We need to teach India’s children to code. Here’s why

Our world is built on software - and it's time we equipped India's children accordingly

Image: Christiaan Colen/Flickr

Pritika Mehta
Global Shaper, Chandigarh Hub, MindBatteries
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This article is part of: India Economic Summit

The world is changing at such a fast pace that the high paying jobs of today did not even exist five years ago - and it’s hard to predict what kind of jobs we will be doing in another five years’ time.

The reason for this big change? Software.

Over the past three decades software has taken over our world, beginning with childhood. In India, as soon as a child gains a little understanding, the first things he or she is attracted to are the cellphones carried by their parents. They start playing games on them, watching cartoons or randomly calling people from dad’s contact list even before they have learned to speak. Some even learn to unlock the phone and navigate to their favourite app before their first birthday. But even a high school-age child has very little idea about what goes on behind the scenes of the websites and apps he or she uses on a regular basis. It is as if they have learned to read but not write.

Image: Pritika Mehta

Is it right that these young kids in schools remain uninformed, passive users of technology rather than actively taking part in creating it or understanding how it works?

Even though much has changed in India, today's hi-tech kids learn from the same books I used during my time at school 10 years ago. The Indian education system promotes rote learning, and this promotes conformism rather than curiosity in children.

How can we furnish kids with the necessary skills for the future? Many would argue that computing is already taught in schools. But computer science textbooks in Indian schools teach topics related to the history of computer science, hardware and operating systems, or some basic html. This knowledge is obsolete and has little relevance to contemporary technologies. How many Indian students leave their high school with a mastery of at least one of the major programming languages, or at the very least a familiarity with coding?

It’s true that that not everyone wants to become a coder or to work in IT. But learning to code is a tool which will help kids to understand and appreciate technology and expand their imagination. As Krishan Vedati, the founder of kids’ coding company Tynker, correctly says: “Coding doesn’t mean anything by itself — it’s just a language. Kids need to see it working with the real world and it means different things to different topics — in astronomy, science, even language arts.”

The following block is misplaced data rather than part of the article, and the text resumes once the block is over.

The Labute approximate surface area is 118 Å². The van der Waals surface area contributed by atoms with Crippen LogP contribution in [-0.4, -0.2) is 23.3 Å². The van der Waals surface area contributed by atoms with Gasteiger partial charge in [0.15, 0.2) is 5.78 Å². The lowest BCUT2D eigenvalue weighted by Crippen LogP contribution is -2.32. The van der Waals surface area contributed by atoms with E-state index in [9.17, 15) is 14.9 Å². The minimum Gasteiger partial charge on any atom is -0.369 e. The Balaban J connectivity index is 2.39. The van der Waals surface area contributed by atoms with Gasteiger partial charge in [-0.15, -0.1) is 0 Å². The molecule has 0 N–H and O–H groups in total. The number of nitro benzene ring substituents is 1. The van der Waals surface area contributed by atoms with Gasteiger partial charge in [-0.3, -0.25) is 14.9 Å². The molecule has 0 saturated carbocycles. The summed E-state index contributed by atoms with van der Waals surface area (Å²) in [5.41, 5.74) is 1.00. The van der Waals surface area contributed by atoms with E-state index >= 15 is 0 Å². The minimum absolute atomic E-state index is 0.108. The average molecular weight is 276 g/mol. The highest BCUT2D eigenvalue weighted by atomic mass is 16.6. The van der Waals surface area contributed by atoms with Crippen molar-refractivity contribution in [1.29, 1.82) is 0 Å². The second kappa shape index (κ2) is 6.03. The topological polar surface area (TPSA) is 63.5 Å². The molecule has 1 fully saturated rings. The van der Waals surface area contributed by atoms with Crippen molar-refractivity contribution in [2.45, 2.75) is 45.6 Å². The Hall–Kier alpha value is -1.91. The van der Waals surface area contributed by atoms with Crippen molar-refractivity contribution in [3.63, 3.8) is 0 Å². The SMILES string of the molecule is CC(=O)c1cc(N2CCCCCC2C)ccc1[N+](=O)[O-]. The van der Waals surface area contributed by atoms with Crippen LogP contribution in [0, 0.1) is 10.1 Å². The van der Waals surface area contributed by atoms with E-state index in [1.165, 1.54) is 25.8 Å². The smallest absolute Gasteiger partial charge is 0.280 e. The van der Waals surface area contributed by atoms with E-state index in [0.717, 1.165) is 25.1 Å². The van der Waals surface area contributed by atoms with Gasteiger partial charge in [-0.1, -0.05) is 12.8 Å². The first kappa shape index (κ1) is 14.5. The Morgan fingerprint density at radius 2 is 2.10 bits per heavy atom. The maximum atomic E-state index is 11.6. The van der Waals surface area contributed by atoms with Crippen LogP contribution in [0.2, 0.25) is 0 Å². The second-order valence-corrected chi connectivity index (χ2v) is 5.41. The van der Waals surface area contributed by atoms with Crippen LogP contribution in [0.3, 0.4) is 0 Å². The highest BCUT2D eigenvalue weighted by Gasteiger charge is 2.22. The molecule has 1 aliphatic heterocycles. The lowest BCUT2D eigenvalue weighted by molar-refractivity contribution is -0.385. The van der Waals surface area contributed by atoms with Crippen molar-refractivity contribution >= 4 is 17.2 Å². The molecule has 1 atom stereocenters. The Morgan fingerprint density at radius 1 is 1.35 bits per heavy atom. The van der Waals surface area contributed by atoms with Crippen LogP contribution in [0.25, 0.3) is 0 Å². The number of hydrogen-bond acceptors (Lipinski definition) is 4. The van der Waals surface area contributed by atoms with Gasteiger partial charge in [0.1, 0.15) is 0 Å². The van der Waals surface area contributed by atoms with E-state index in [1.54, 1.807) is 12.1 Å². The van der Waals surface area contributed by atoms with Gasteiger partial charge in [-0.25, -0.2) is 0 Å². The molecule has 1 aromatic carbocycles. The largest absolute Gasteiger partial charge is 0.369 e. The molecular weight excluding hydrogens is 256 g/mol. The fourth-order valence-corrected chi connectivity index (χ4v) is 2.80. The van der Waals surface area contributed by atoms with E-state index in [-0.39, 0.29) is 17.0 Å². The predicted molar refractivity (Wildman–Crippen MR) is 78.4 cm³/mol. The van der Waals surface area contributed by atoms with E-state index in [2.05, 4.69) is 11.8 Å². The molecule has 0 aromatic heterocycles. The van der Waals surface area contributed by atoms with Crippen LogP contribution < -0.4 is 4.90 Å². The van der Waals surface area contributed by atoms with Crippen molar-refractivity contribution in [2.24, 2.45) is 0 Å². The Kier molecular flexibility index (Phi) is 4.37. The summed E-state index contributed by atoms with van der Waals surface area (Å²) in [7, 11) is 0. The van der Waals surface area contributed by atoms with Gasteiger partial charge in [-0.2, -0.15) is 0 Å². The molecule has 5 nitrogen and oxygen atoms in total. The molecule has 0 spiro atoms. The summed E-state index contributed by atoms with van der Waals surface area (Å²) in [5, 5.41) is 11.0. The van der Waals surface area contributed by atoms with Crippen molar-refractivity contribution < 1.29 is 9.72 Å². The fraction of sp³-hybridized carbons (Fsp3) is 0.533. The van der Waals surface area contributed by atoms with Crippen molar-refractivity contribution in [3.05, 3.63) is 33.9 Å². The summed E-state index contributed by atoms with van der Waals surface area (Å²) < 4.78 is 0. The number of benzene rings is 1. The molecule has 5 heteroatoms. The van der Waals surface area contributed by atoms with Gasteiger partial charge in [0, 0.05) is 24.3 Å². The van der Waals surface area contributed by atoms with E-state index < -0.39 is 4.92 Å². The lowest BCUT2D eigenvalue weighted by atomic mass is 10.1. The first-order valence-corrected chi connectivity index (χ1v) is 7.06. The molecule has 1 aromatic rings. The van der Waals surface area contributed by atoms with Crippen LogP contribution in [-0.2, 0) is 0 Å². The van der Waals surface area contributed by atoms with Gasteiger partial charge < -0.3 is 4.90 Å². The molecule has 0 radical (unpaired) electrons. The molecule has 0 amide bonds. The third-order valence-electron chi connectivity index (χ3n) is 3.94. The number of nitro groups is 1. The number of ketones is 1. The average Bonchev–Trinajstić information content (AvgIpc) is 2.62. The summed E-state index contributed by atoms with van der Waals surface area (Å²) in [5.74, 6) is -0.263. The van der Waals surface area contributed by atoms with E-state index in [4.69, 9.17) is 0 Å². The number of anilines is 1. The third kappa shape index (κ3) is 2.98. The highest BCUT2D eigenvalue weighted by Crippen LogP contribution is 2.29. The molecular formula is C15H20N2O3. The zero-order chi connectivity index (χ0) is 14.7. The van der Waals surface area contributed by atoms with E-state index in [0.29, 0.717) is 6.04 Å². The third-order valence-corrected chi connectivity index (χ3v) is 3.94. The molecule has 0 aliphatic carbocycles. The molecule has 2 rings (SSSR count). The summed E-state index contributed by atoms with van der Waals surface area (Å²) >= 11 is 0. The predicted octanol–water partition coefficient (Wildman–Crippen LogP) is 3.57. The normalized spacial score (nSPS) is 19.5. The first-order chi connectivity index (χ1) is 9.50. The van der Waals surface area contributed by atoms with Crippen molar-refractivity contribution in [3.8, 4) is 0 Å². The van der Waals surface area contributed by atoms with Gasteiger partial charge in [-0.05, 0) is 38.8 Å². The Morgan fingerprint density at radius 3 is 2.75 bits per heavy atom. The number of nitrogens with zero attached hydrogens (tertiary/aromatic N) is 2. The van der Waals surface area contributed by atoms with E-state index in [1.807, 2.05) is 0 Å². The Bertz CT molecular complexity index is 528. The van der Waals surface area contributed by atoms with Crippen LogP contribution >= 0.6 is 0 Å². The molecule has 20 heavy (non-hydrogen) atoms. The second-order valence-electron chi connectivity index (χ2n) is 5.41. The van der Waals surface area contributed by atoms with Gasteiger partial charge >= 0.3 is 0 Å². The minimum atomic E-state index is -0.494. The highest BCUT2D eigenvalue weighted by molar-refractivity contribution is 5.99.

Learn from China

In my opinion, India can learn from China to help future generations thrive in the Fourth Industrial Revolution. The economy is changing; Chinese parents understand this well, and are putting a premium on teaching their children how to code. For Chinese parents, teaching kids to code has become as important as teaching them maths and Chinese. In fact, many Chinese children are exposed to coding even before they enter pre-school. Most Indian parents, on the other hand, are less well-informed and do not place enough emphasis on teaching their children how to write code unless they themselves are into IT.

Have you read?

Learning to code is not only about gaining skills for future jobs - it helps kids stretch their minds and teaches them critical and logical thinking. “Everyone should learn how to programme a computer, because it teaches you how to think.” It’s now 20 years since Steve Jobs said those words in an interview.

Next steps?

We need to prepare Indian schoolchildren to become creators of the future instead of its victims. Adding a fancy new subject to the curriculum will not help much, and neither will learning to code by glancing through books. Expecting kids to master computer science by reading books is similar to expecting them to master basketball by reading about the game's history. Rather, we should involve and engage them in coding in various ways from their very first day at school - perhaps by introducing it into little things they already love doing, like playing a video game, making a birthday card or inviting their friends over for a get-together.

Image: Pritika Mehta

More than half of India’s population is below the age of 25 and more than 65% is younger than 35. When the first Industrial Revolution spread across Europe and the Americas, India was colonised and missed the boat. Can India afford to miss the Fourth Industrial Revolution? India has a huge opportunity ahead to become the intellectual capital of the world - and coding can be its emancipator. India was once known as the ‘Golden Bird’; it’s high time we come together to ensure that India becomes the ‘Golden Coding Bird’.

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